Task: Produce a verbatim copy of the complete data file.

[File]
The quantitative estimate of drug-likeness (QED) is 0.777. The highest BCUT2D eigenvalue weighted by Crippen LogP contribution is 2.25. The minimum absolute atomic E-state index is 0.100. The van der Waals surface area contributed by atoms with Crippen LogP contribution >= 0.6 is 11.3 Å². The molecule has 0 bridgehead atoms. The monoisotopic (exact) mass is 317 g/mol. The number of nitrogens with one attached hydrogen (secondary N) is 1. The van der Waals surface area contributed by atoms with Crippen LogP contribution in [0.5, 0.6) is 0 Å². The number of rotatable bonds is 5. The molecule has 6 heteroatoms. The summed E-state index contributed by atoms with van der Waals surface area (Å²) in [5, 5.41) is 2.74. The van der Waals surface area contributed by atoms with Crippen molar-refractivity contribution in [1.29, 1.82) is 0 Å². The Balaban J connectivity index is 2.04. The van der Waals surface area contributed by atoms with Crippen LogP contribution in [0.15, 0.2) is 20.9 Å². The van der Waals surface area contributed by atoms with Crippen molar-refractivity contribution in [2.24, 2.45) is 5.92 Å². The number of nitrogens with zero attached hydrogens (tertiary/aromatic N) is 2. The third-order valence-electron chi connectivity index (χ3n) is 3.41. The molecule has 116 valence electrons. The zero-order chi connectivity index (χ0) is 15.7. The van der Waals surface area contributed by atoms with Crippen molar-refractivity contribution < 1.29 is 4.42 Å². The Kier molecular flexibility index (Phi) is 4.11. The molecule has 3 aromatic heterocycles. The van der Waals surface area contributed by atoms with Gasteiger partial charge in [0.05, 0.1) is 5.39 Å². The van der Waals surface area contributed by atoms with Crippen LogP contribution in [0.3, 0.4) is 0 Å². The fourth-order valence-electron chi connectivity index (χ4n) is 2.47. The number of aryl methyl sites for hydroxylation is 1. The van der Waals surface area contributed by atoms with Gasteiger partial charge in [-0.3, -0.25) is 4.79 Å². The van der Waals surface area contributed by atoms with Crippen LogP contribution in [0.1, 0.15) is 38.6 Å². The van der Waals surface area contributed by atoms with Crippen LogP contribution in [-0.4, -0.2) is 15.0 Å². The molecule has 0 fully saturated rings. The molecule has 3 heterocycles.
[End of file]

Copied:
The quantitative estimate of drug-likeness (QED) is 0.777. The highest BCUT2D eigenvalue weighted by Crippen LogP contribution is 2.25. The minimum absolute atomic E-state index is 0.100. The van der Waals surface area contributed by atoms with Crippen LogP contribution >= 0.6 is 11.3 Å². The molecule has 0 bridgehead atoms. The monoisotopic (exact) mass is 317 g/mol. The number of nitrogens with one attached hydrogen (secondary N) is 1. The van der Waals surface area contributed by atoms with Crippen LogP contribution in [0.5, 0.6) is 0 Å². The number of rotatable bonds is 5. The molecule has 6 heteroatoms. The summed E-state index contributed by atoms with van der Waals surface area (Å²) in [5, 5.41) is 2.74. The van der Waals surface area contributed by atoms with Crippen molar-refractivity contribution in [1.29, 1.82) is 0 Å². The Balaban J connectivity index is 2.04. The van der Waals surface area contributed by atoms with Crippen LogP contribution in [0.15, 0.2) is 20.9 Å². The van der Waals surface area contributed by atoms with Crippen molar-refractivity contribution in [2.24, 2.45) is 5.92 Å². The number of nitrogens with zero attached hydrogens (tertiary/aromatic N) is 2. The third-order valence-electron chi connectivity index (χ3n) is 3.41. The molecule has 116 valence electrons. The zero-order chi connectivity index (χ0) is 15.7. The van der Waals surface area contributed by atoms with Crippen molar-refractivity contribution < 1.29 is 4.42 Å². The Kier molecular flexibility index (Phi) is 4.11. The molecule has 3 aromatic heterocycles. The van der Waals surface area contributed by atoms with Gasteiger partial charge in [0.05, 0.1) is 5.39 Å². The van der Waals surface area contributed by atoms with Crippen LogP contribution in [0.3, 0.4) is 0 Å². The fourth-order valence-electron chi connectivity index (χ4n) is 2.47. The number of aryl methyl sites for hydroxylation is 1. The van der Waals surface area contributed by atoms with Gasteiger partial charge in [-0.3, -0.25) is 4.79 Å². The van der Waals surface area contributed by atoms with Crippen LogP contribution in [0.1, 0.15) is 38.6 Å². The van der Waals surface area contributed by atoms with Crippen LogP contribution in [-0.4, -0.2) is 15.0 Å². The molecule has 0 fully saturated rings. The molecule has 3 heterocycles.